Most of the plot revelations were taken care of in the preceding #Savant book, In My Time of Dying. About half of this story is a chase with Elizabeth Dee and bodyguard Porter Rockwell trying to rescue John Dee from Count Germain. And John isn’t going to be offering much aid remotely to Elizabeth this time since he has been almost completely silenced and immobilized by Germain aka Edward Kelley, Dee’s old associate.
The story starts around Cheyenne with Elizabeth and Porter Rockwell attacking a train to get John Dee back. It will end in the Liberty County Jail in Missouri – a place Rockwell knows all too well since he spent – as he did in our timeline – many months imprisoned there.
Along the way we get cameo appearances by Crazy Horse (who fights a duel with Rockwell) and the James Gang and a special guest villain appearance by Helena Blavatsky.
There’s mayhem aboard trains and steamboats, and Rockwell will once again get to use those prototype pistols John Browning gave him.
This story is darker, moodier than its predecessor since we get some flashbacks to violent episodes in Rockwell’s life. (I wonder if one particularly strange one is a recap of another Rockwell story West has written.)
Another winning weird western from West, and I look forward to the third installment of the #Savant series.
I liked the fourth installment of the #Savant series enough, “A Manuscript Found in Carcosa” in Tales of the Al-Azif, that I decided to check out the first installment in the series. (The crosshatch in the series title makes sense in terms of the story, but I wonder if there also isn’t some Twitter marketing ploy at work.)
If my reviews of West’s work seem a bit short compared to others, it’s not just because his stories are in the novella or short novel range. It’s because they are well-done modern pulp, and part of the enjoyment of a good pulp story is usually the plot twists and turns and the set action pieces.
And there’s a lot to like here in terms of plot.
Our story opens not in the American West of 1875, where most of it takes place, but in the Himalayas in 1874. In a mountain fortress, a group called the Knights of St. Germain have a prisoner, and they’ve had him a long time. His name is John, an emaciated figure of skin and bones chained in a dungeon as he has been for many a decade. He is a sort of reservoir of lifeforce, constantly recharged by mysterious forces and then drained by Count St. Germain. Or, at least, that’s what he calls himself now. John knows him under his old name, Edward.
Certain readers will no doubt tumble on to whom these two men are, especially since our series heroine is Elizabeth Dee. But, for those who don’t, I won’t spoil West’s slow reveal.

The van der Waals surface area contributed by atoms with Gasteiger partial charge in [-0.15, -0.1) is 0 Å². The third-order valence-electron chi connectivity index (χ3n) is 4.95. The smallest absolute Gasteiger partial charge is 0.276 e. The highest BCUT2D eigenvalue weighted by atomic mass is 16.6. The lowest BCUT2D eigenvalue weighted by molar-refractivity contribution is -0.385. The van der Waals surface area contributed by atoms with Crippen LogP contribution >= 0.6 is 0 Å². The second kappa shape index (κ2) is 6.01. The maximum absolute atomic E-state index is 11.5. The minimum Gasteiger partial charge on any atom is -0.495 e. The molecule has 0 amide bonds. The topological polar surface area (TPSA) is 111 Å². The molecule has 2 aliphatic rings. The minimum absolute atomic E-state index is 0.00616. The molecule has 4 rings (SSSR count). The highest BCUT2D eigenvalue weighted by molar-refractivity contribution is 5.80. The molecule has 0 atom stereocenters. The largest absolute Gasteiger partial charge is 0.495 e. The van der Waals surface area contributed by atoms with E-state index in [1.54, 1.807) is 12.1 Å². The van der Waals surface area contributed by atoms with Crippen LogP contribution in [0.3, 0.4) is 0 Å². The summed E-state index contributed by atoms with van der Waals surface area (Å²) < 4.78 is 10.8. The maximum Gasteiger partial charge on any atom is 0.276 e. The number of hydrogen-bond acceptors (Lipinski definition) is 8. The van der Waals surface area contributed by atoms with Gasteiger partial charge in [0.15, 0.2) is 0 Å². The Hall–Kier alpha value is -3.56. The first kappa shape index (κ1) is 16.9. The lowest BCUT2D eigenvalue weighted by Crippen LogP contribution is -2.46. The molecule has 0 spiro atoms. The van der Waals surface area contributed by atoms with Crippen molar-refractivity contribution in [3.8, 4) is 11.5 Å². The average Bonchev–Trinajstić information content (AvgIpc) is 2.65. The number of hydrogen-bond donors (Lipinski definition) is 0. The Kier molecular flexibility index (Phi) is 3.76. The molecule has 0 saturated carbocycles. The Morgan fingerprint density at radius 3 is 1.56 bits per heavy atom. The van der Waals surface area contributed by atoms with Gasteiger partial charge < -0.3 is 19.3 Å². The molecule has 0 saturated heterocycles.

John is a man of formidable resources, an ability to dominate wills, and he makes a break from the fortress – by flinging himself off its high walls.
A wagon train is wiped out by Indians leaving only Hannah, a girl, alive.
Captain Brady, newly out of West Point and sorry he just missed the action of the recently concluded Civil War, leads a cavalry troop to bring the Indian leader, Crazy Snake, and his men to justice.
Porter Rockwell serves as their scout. As a Mormon, he’s suspected of collaborating with the Indians.
And then, around the sinister outcropping of rock called the Pulpit, sentries begin to be picked off at night.
It sounds like the elements of a typical western except it’s not because this is another in West’s Cowboys & Cthulhu tales. There’s something in the Pulpit besides hostile Indians. And there’s a voice in Hannah’s head who is giving her advice that she and Rockwell will need to drive the enemy in the mountain off.
This is another winning entry in the series, and it is the closest yet to a classic western plot. It’s got the humor and well-done action of other stories in the series. It’s classic pulp adventure in the Mythos tradition and a good weird western whose many surprising delights I will spoil with no further plot reveals.
There are some nice scenes out of the main action like when Rockwell meets Tanner, an old acquaintance of his who knows firsthand the secrets in Pulpit.
And it was nice to see Wovoka, the Indian prophet who inspired the Ghost Dance, getting a mention.
When three Chinese miners show up at Porter Rockwell’s saloon one night, they are in a hurry to abandon their diggings around the camp of Murderer’s Bar. One of them is dying. They want to trade a “dragon bone” and a book for a horse and wagon. They found working them their claim on the putatively haunted Scorched Devil Ridge. Rockwell trades them a cart and mule for the goods but not before the Chinese mention the Old Ones and hungry ghosts, and that, in two nights, the stars will be right.